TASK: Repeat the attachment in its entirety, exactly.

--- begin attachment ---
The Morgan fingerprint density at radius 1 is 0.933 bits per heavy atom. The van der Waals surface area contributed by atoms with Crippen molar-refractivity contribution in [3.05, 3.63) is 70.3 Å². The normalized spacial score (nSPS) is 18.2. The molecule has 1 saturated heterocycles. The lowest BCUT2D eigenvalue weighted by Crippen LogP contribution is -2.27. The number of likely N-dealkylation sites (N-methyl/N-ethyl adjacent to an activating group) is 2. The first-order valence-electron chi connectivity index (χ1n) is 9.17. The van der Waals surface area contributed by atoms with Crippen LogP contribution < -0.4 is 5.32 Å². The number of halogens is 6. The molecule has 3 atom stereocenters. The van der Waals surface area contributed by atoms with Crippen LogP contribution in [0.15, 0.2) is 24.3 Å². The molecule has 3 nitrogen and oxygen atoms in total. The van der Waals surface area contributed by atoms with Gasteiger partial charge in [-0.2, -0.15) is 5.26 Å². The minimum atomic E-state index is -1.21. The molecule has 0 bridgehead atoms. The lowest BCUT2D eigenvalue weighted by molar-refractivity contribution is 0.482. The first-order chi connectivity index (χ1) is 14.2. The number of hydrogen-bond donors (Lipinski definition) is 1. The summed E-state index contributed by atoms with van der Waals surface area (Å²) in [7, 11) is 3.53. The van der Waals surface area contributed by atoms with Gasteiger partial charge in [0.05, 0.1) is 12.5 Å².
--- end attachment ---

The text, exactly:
The Morgan fingerprint density at radius 1 is 0.933 bits per heavy atom. The van der Waals surface area contributed by atoms with Crippen molar-refractivity contribution in [3.05, 3.63) is 70.3 Å². The normalized spacial score (nSPS) is 18.2. The molecule has 1 saturated heterocycles. The lowest BCUT2D eigenvalue weighted by Crippen LogP contribution is -2.27. The number of likely N-dealkylation sites (N-methyl/N-ethyl adjacent to an activating group) is 2. The first-order valence-electron chi connectivity index (χ1n) is 9.17. The van der Waals surface area contributed by atoms with Crippen LogP contribution < -0.4 is 5.32 Å². The number of halogens is 6. The molecule has 3 atom stereocenters. The van der Waals surface area contributed by atoms with Crippen LogP contribution in [0.15, 0.2) is 24.3 Å². The molecule has 3 nitrogen and oxygen atoms in total. The van der Waals surface area contributed by atoms with Gasteiger partial charge in [-0.2, -0.15) is 5.26 Å². The minimum atomic E-state index is -1.21. The molecule has 0 bridgehead atoms. The lowest BCUT2D eigenvalue weighted by molar-refractivity contribution is 0.482. The first-order chi connectivity index (χ1) is 14.2. The number of hydrogen-bond donors (Lipinski definition) is 1. The summed E-state index contributed by atoms with van der Waals surface area (Å²) in [7, 11) is 3.53. The van der Waals surface area contributed by atoms with Gasteiger partial charge in [0.05, 0.1) is 12.5 Å².